Wednesday, January 26, 2005

Two Models of Historic Preservation

Benjamin Briggs of Preservation Greensboro weighs in on how best to renovate War Memorial Stadium:
It strikes me that American preservation still remains heavily influenced by the Williamsburg model, that is . . . historic sites remain static over time in museum-like quality . . . In contrast, some buildings continue their useful lives beyond being frozen monuments. Take, for example, residences in College Hill, Fisher Park, or Aycock . . . which continue to have new kitchens, new wings, new bathrooms . . . with respect and care to the important (or contributing) elements of the house . . . This second model is most often used in Europe today . . . Look at redevelopment in Sevilla in which historic buildings are totally gutted, the facades saved, and a new building erected inside the shell of the old . . . In my opinion, WMS could shrink in size next year, then expand again when the ballfield formerly known as Burlington Industries is deemed unsuitable and is abandoned, then shrink again, then grow again . . . and that is fine - if each of these projects respects the heart of the stadium, whatever that is found to be (Click here and scroll to the bottom to read the whole thing).
I fortuitously came across an example of this kind of preservation while I was walking in Washington, DC on Monday:

For this project, called the Atlantic Building, the facades of several old buildings have been painstakingly preserved, but an entirely new building complex is being constructed behind them. (Click here to see a better photo, and here and here to read about how it will be used).

Don't panic. I'm not advocating the gutting of War Memorial Stadium. But I do want to see its utilitarian features (seating, locker facilities, bathrooms) updated and well-fitted to its use for the next generation or so, which is amateur baseball. I also want to see its architectural and historic character preserved. I think we can easily do both.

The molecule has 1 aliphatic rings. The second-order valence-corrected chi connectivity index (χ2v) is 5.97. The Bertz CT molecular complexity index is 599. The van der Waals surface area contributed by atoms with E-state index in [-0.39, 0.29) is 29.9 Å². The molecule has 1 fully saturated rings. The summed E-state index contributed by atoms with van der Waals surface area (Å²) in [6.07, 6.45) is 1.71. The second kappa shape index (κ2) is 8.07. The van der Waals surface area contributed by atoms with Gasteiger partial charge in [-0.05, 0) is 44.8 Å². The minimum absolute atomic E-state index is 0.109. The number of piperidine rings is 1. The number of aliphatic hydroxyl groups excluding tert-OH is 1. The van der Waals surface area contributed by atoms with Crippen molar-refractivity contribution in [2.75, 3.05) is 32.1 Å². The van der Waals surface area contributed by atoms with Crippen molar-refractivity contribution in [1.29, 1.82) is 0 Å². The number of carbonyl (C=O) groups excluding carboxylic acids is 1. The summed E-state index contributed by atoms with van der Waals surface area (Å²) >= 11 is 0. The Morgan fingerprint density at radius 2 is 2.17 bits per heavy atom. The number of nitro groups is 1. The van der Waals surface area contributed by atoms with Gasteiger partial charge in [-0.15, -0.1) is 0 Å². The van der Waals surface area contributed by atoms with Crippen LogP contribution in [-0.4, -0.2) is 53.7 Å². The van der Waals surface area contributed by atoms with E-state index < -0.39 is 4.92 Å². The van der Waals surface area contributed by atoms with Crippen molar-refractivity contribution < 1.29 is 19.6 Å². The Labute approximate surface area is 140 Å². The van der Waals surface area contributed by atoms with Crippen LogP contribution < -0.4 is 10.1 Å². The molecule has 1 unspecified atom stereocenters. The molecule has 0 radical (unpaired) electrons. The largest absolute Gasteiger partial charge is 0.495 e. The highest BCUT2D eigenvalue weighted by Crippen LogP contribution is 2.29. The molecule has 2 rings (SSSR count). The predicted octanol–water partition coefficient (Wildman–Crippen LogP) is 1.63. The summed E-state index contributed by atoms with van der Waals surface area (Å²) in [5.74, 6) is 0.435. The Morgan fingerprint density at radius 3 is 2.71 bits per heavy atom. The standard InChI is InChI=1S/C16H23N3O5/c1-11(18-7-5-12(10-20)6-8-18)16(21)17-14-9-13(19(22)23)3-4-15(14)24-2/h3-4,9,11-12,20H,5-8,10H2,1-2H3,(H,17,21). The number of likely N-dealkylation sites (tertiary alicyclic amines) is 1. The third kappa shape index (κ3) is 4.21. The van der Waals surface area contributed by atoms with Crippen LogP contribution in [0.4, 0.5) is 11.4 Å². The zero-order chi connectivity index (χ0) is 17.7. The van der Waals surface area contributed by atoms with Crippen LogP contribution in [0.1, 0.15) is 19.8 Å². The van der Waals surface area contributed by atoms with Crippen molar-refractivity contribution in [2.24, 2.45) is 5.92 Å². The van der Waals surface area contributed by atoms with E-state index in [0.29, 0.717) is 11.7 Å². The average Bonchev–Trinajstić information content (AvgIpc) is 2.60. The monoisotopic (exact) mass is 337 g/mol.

Jesse Hoggard said...

When discussing the changes that will certainly and properly occur with WMS over the years, Benjamin got to the heart of the matter with this, "...if each of these projects respects the heart of the stadium, whatever that is found to be."

Defining the "heart" is going to be everything.

D. Hoggard said...

Of course my 10 year old Jesse is a preservationist too, and may have something to say about WMS later - but the above comment was by his dad.

One of the pitfalls of sharing computers with a fellow blogger I suppose.

Brian said...

The recent work on Fenway Park and the surrounding streets is a great example of modernization happening while maintaining the soul of the place.

Michael said...

Adaptive reuse is both necessary and positive. Creative uses should be found for buildings that no longer serve their original purpose. However, I think too much emphasis is given to the facade. Interior details are valuable and too often lost. And when they only preserve the facade and build entirely new buildings behind it, this strikes me as a bit amusement park-ish. I think this should only be done with a truly compelling facade and a building that there is positively no use for.

jimcaserta said...

Having played recently at the DAP in Durham, I hope WMS does not suffer the same fate. The field at DAP is terrible, comparable to a poor local HS field. WMS is currently being used by the Stan Musial league, MSBL, and pony leagues, and NCA&T. These organizations need to be involved in changes, and in ensuring that the quality of the playing field remains high.